Your Market: What Is It?

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Everybody knows there is a market… and you also need to know how to connect with that market. To do that you need some more details. Let’s take a quick look at that.

We’ll assume that you are making regular sales because you have done your market research (And if you haven’t then read the earlier post in this series). So now you will benefit by knowing the health of the overall market, in the area you trade in. If it is growing then you can look forward – all else being equal – to continued growth. If instead the overall market is contracting then you need to adjust for that – achieve a bigger market share or diversify for example.

You can even compare your company growth to the overall market growth. Why? Your sales volume might be growing, but if it is growing at a smaller rate than the overall market then your market share is decreasing – and that’s not a good thing! If nothing changes a decreasing market share eventually becomes zero market share.

You also need to be aware of the overall market so that you can expand your offers – what I mean is: each market is made up of a number of segments. Examples of this are: work clothes, dress clothes, casual and sporting clothes, or different types of cars: sporty, family, utility, people mover and so on.

Most if not all markets have “sub-markets”, and the point is that trading in a single market segment at the beginning is easier than trying to cover all the bases right from Day 1. hat just means there is a benefit to you if you select a very narrow range to start out. Once you establish yourself in your chosen niche you can expand. Perhaps adding casual clothing to your work wear range, then later adding sports gear and so on.

Each additional range leverages your earlier success.

Selecting the most appropriate sub market to start your trading success story just means identifying which of those is likely to be the most profitable for you. Some factors you might consider are the relative size of the sub markets (By sales volume, by population, by number of transactions or any other metric that makes sense to you), which one allows you to present the most favourable case to your target market, which one has the lowest entry cost and so on. What other factors can you think of?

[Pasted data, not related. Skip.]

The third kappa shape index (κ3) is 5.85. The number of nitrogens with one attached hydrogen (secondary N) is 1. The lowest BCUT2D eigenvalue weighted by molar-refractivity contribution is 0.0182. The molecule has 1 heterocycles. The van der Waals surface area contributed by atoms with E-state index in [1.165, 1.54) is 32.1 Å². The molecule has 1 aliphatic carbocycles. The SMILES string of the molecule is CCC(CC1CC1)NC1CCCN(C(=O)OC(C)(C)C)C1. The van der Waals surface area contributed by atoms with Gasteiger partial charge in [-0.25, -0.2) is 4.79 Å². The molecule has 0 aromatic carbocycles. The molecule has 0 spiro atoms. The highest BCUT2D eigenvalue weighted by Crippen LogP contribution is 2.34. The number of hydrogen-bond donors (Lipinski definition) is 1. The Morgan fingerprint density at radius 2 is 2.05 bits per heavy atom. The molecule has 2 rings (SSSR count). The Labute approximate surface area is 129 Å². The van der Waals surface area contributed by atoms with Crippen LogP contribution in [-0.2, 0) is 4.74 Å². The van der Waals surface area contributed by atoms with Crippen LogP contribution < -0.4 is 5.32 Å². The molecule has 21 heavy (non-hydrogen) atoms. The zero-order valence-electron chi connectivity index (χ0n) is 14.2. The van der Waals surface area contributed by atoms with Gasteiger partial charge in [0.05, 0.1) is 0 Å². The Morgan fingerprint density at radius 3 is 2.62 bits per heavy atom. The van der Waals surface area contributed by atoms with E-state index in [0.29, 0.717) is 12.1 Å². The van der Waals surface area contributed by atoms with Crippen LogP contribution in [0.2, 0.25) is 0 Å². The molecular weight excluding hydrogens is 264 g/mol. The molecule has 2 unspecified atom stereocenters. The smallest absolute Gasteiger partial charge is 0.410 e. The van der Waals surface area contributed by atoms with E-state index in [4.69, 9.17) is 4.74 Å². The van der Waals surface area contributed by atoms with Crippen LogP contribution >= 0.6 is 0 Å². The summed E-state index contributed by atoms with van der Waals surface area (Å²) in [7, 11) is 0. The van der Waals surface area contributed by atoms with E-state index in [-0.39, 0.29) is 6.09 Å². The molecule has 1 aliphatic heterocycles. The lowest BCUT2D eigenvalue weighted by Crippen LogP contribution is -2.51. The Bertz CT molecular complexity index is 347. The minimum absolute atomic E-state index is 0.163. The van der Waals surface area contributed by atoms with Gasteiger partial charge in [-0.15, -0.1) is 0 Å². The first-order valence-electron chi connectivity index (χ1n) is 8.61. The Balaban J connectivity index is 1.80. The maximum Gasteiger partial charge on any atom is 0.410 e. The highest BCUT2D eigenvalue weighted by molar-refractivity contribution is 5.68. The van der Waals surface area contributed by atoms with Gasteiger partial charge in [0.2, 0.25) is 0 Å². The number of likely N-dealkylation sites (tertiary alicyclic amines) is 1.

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Another factor to consider is your competition. How entrenched are they? have they grown complacent or are they still an agile business? How likely are they to take aggressive action against a new competitor (you) and what is their capability to do that? If they have a history of super-competitiveness and a large war chest ready to launch an army of lawyers your way then maybe you could look for a different target market! At least until you can compete on relatively equal terms.

By the way – competing on equal terms doesn’t mean just waiting until you have a war chest of funds too. It may be that the existing competitor is aggressive, and that they have a substantial war chest, but also maybe they are complacent, or not delivering to the standard that their clients have grown to accept. I recall an advert from Subaru a few years ago were their advert simply apologised to Porsche. It then went on to explain that their car (WRX) had gone round corners on a race track quicker than the Porsche, then they described the price difference, the difference in the cachet of the two brands and so on. They agreed that this little upstart really shouldn’t have been able to outperform the other in this way – but it had. And, well, they were a little proud of that.

You too might be able to use the market penetration and power of your competitor to increase your visibility. All you need is to be able to demonstrate that in some material way you are better than they are.

Another factor to consider when selecting a target niche is environmental issues. Maybe you have discovered a better way to test cosmetics or cigarettes, a better way to catch fish that is both sustainable and doesn’t harm any “by catch”, raising farm produce in a way that reduces or even removes the current negative effects on the environment, a way to reduce the transport carbon footprint when transporting items to market, or a better way to harvest the plastic in the oceans. Can you out-compete the existing competition, and hold on to that advantage over time? A niche where they can adjust and remove you advantage after a month or two is not a good target, especially if they can then out-promote you.

The point is that you need to be aware of all of the factors that influence your choice, and have accurately identified the relevance (or weighting) of each. Being aware of the market means never being surprised.

And when you are in business you probably don’t want to be surprised.

 

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